Read Microsoft Word - 25-4Fire String-Final-F187-F232.doc text version


Table 3504.2.1

Proponent: Paul J. Buehler, Jr., Plug Power, Inc. Revise table as follows: TABLE 3504.2.1 FLAMMABLE GASES ­ DISTANCE FROM STORAGE TO EXPOSURES

MINIMUM DISTANCE TO BUILDINGS ON THE SAME PROPERTY LINE MAXIMUM AMOUNT PER STORAGE AREA (cubic feet) MINIMUM DISTANCE TO LOT LINES OF PROPERTY THAT CAN BEBUILT a UPON (feet) MINIMUM DISTANCE TO PUBLIC ALLEYS OR PUBLIC a WAYS (feet) Nonrated construction or openings within 25 feet 2-hour construction and no openings within 25 feet 4-hour construction and no openings within 25 feet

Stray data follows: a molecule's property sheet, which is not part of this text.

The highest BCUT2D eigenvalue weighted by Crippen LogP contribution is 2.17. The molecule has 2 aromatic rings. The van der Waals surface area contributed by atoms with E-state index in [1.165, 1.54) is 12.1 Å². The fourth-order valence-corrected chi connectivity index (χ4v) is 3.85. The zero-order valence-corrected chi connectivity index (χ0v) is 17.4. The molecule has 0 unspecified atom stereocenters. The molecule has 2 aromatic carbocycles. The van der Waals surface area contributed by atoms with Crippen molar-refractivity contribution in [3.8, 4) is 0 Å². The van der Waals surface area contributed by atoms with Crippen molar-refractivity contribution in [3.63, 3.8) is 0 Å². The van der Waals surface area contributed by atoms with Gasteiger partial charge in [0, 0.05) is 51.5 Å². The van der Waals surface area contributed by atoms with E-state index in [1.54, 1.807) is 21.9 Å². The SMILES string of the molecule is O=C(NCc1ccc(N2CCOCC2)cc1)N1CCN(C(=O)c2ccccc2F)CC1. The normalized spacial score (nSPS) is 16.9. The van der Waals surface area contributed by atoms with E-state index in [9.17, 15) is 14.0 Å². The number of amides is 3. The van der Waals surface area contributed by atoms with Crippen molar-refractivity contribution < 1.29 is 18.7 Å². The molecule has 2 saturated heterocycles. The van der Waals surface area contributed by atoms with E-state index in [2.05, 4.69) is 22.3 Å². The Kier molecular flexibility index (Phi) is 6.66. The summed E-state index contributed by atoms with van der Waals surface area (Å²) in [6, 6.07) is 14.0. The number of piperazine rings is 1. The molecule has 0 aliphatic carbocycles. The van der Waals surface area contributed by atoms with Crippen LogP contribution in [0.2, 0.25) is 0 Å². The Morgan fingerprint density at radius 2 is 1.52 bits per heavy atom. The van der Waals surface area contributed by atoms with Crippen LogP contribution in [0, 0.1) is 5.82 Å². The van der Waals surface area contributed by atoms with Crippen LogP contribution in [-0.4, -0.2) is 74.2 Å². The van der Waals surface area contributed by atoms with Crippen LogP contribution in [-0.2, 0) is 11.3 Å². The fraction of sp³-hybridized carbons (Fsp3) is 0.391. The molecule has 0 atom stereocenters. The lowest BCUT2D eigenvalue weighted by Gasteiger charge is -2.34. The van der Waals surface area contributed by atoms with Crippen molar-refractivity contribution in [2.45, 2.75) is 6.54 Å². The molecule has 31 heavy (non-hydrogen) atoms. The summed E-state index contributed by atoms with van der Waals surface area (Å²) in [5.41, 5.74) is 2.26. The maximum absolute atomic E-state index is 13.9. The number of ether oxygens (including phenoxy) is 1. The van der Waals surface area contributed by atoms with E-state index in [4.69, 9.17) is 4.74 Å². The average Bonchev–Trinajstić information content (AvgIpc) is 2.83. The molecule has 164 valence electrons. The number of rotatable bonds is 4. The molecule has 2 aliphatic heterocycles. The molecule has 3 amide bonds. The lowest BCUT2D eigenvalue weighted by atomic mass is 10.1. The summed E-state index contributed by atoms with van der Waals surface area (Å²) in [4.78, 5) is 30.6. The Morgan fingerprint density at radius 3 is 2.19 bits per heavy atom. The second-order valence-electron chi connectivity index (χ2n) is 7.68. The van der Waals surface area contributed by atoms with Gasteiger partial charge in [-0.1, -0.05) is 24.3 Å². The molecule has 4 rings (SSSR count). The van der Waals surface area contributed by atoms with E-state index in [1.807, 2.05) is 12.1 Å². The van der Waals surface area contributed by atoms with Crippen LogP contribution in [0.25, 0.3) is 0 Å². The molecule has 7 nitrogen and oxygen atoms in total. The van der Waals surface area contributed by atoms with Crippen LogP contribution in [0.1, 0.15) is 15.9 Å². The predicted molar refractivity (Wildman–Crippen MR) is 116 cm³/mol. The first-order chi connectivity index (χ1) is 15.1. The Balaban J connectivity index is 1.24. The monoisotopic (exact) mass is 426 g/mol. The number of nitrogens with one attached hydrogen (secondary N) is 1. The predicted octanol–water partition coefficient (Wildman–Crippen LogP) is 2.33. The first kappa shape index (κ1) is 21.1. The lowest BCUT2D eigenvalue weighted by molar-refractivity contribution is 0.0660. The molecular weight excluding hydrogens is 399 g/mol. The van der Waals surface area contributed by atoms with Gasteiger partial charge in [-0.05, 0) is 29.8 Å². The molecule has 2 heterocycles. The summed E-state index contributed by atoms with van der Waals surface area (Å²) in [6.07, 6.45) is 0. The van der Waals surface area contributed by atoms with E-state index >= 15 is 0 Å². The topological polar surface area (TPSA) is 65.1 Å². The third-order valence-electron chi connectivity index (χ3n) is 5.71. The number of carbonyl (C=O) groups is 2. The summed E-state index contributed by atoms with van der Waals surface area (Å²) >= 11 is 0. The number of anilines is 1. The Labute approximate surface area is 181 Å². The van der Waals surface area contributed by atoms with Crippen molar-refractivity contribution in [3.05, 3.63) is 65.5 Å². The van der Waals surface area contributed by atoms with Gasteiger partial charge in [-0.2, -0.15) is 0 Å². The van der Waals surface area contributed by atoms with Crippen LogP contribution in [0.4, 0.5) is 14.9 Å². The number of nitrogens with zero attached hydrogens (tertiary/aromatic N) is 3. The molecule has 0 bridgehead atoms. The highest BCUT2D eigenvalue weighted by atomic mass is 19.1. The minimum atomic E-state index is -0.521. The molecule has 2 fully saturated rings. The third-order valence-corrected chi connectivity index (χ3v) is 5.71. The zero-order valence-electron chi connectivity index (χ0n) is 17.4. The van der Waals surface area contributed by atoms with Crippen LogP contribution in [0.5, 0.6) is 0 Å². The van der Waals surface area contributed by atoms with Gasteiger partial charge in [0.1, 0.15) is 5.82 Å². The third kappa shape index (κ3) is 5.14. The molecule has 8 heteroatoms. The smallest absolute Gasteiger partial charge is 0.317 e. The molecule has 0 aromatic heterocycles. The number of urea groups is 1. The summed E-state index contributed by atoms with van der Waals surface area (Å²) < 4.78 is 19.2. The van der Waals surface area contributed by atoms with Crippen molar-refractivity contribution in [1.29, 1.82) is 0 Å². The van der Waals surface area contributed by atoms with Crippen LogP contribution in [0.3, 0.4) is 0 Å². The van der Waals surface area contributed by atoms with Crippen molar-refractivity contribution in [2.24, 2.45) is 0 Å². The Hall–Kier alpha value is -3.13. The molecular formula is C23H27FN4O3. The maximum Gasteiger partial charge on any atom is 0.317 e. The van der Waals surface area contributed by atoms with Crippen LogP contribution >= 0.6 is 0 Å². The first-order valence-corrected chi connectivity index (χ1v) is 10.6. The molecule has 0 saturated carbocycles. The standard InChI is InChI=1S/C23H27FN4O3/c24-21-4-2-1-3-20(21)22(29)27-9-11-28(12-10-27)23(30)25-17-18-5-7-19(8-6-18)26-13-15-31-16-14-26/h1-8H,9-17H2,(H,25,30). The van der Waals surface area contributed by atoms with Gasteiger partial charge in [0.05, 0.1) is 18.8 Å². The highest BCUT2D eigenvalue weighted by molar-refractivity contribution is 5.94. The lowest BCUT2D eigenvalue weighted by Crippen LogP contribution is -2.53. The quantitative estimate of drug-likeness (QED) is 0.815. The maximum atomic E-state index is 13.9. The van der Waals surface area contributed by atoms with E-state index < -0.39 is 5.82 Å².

0 ­ 4,225 b, c







a. (No change to current text) b. Network Equipment Building Standards (NEBS) rated telecommunications cabinets or enclosures shall be permitted to be located within 5 feet (1520 mm) of outdoor hydrogen storage cabinets. c. National Electrical Manufacturers Association (NEMA) rated outdoor transfer switches shall be permitted to be located within 5 feet (1520 mm) of outdoor hydrogen storage cabinets, provided that the device is no taller than 4 feet (1220 mm) above finished grade. (Portions of table and footnotes not shown do not change)